Are Female Voters to Blame for the Failure of Women Candidates?
1 year ago
New study shows women aren't supporting one another
During her remarks at this year’s Newsweek/Daily Beast "Women in the World Summit," former Secretary of State Madeline Albright reiterated one of her favorite maxims: “There’s a special place in hell for women who don’t help other women.” Well according to a new study it looks like the ladies room in hell will be quite crowded.
Just in time for International Women’s Day, which was March 8th, London based company Business Environment released a study of 1,000 women. Let’s just say the results didn’t exactly scream girl power. The study found that 25% of female managers expressed reluctance at hiring a woman who has children or is of a child-bearing age, while 72% admitted to judging female coworkers for what they deemed inappropriate dress, compared to just 60% of men.
[ALSO READ: Women in the World 2012]
The findings seem to confirm earlier data, including a 2010 study from the Workplace Bullying Institute, that found that when women are accused of workplace bullying, the targets are almost always other women, in numbers that outpace the number of men accused of bullying other men.
So why should we care if a few women engage in a bit of “Mean Girls” behavior around the office water cooler? Because the long-term ramifications for all women are much greater than just a few hurt feelings. The bullying directed by some women in the workplace appears to rear its ugly head in the voting booth.
Though women have comprised both the majority of the population (51%), and the majority of the electorate (56%) in recent years, female candidates have struggled to translate these numbers into any representative majority in elected offices. According to the 2012 Project at Rutgers University’s Center for American Women and Politics, the U.S. currently ranks 71st worldwide in terms of female elected officials—just behind someplace called Turkmenistan. While there have been some high profile successes here and there, Governors Nikki Haley and Susanna Martinez being recent examples, last election cycle the number of female members of Congress dipped for the first time in more than three decades. This step backward in the House, combined with our country’s inability to elect women—of either party—to the highest or even second highest office in the land (something nations like Pakistan have done) begs the uncomfortable question. If women are the majority of American voters, then does the blame for the dearth of women leaders lie with women voters?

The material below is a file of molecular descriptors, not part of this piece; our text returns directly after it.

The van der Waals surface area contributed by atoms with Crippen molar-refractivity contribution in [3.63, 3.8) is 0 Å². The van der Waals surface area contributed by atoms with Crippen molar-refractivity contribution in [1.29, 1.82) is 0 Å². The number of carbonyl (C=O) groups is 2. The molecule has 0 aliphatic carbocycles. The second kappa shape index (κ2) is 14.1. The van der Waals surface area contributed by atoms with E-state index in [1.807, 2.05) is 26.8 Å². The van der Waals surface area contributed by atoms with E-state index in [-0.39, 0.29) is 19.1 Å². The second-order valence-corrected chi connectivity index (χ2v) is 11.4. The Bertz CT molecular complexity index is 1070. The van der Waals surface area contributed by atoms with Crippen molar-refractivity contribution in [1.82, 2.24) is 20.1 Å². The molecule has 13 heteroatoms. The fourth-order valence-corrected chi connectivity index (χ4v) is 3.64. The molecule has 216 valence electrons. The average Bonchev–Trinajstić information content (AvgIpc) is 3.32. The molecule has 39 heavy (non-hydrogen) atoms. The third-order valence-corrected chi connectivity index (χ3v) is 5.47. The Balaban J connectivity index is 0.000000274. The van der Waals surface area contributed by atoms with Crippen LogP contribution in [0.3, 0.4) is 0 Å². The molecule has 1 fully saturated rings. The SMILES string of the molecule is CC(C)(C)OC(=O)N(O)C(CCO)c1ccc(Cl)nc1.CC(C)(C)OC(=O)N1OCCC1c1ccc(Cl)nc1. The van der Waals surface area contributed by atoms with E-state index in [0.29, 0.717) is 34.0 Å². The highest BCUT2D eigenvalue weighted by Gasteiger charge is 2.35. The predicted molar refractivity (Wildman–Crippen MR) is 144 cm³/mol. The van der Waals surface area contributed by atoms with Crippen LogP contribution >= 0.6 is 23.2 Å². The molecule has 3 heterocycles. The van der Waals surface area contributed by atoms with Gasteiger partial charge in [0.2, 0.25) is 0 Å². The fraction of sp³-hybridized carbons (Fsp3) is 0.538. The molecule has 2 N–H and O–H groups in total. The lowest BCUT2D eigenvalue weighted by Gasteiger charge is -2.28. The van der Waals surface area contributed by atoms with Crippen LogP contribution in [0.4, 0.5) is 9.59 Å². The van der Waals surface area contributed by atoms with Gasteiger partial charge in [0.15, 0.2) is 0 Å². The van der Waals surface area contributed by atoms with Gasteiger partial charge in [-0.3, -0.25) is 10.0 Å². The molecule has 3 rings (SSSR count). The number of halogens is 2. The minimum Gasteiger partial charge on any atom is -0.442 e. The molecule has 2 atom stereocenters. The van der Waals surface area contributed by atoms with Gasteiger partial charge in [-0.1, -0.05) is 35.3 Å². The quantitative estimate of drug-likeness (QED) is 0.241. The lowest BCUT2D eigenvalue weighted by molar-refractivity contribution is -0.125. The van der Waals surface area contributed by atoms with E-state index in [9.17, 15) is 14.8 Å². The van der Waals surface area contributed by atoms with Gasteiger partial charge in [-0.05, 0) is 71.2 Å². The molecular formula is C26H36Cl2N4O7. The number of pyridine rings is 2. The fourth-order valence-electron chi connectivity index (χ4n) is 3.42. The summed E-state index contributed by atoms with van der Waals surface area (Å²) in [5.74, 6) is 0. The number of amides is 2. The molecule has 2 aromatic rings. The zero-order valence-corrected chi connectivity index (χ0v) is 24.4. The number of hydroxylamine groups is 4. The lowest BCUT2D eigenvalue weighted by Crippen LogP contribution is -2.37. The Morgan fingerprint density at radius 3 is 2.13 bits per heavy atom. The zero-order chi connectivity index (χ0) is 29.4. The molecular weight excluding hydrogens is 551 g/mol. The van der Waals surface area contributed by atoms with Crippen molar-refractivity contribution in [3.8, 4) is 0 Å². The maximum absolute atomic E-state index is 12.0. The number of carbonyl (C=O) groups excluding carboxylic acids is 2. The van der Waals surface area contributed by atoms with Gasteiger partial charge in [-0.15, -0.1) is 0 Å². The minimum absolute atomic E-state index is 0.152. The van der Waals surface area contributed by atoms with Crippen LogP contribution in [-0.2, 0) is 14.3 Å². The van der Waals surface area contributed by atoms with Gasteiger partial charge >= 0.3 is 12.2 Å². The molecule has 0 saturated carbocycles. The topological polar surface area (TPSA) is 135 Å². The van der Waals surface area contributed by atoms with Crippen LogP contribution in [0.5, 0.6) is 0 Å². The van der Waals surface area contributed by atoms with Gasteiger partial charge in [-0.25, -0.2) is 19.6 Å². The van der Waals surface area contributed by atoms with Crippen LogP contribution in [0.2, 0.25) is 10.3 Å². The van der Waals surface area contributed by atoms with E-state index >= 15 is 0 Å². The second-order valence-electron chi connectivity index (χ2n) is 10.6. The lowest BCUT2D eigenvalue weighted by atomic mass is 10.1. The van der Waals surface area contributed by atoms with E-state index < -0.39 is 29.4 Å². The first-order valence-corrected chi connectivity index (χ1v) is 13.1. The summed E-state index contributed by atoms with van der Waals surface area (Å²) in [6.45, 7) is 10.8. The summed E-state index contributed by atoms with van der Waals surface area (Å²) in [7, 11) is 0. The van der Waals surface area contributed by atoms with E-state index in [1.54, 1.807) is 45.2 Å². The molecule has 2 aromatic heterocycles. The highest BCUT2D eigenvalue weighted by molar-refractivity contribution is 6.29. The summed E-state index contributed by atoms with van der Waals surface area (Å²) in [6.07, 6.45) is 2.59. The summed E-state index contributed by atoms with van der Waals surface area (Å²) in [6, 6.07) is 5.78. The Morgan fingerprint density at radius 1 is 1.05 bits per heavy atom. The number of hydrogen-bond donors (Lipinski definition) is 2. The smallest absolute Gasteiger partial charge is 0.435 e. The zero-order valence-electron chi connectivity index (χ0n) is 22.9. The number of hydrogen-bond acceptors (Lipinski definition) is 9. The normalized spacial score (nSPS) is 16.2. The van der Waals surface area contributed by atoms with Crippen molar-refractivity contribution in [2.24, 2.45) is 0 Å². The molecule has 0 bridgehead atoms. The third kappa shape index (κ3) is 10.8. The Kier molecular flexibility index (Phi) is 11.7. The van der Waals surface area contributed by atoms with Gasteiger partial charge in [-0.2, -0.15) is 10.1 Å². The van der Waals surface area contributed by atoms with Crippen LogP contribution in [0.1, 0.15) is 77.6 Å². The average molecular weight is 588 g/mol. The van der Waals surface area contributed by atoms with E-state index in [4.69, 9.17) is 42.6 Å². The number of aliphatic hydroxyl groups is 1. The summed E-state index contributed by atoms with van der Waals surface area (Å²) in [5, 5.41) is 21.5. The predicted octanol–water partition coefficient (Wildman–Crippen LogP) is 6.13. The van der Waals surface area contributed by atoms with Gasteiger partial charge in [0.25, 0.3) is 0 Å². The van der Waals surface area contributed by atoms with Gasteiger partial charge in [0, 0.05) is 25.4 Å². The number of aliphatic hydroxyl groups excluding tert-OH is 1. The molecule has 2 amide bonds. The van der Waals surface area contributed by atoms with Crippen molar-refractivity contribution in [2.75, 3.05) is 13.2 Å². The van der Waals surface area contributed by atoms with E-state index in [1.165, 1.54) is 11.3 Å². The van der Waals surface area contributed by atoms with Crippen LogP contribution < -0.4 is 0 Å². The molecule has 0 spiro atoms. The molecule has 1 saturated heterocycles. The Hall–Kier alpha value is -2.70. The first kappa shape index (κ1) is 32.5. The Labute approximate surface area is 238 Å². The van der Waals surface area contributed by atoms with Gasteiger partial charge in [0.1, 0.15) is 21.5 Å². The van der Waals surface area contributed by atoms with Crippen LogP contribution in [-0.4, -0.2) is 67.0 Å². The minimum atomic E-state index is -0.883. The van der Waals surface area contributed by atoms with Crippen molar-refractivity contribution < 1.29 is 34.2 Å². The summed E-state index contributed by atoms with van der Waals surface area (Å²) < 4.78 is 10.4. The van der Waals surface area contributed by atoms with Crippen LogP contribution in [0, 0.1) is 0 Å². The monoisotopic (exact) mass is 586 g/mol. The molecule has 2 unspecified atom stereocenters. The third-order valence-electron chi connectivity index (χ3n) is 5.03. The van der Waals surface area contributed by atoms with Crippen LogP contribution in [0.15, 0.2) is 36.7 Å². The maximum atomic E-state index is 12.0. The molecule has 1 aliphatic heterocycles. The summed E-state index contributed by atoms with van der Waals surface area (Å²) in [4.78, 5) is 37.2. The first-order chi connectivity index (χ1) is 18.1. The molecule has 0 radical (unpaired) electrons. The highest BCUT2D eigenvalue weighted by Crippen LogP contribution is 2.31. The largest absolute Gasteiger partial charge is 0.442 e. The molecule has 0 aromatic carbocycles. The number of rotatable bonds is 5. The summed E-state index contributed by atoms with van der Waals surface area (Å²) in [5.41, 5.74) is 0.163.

Secretary of State Hillary Clinton, Gov. Sarah Palin and Congresswoman Michele Bachmann may have little in common politically speaking but one common bond they all share is running, and failing, at the highest level and on the biggest stage in politics—and being a lightning rod for female voters while doing so. Though some female voters were their biggest supporters, many others were their toughest critics, with few occupying the middle ground. According to the Associated Press, these two extremes are not limited to these three women, who many consider polarizing. “An AP analysis of data from the 2006 American National Election Study Pilot Test found that when it came to selecting a candidate for president, gender matters more for women than for men. But it's a two-way street; women are more likely to vote for a candidate because she is female, and also more likely to dismiss a candidate because of her gender, according to the analysis.”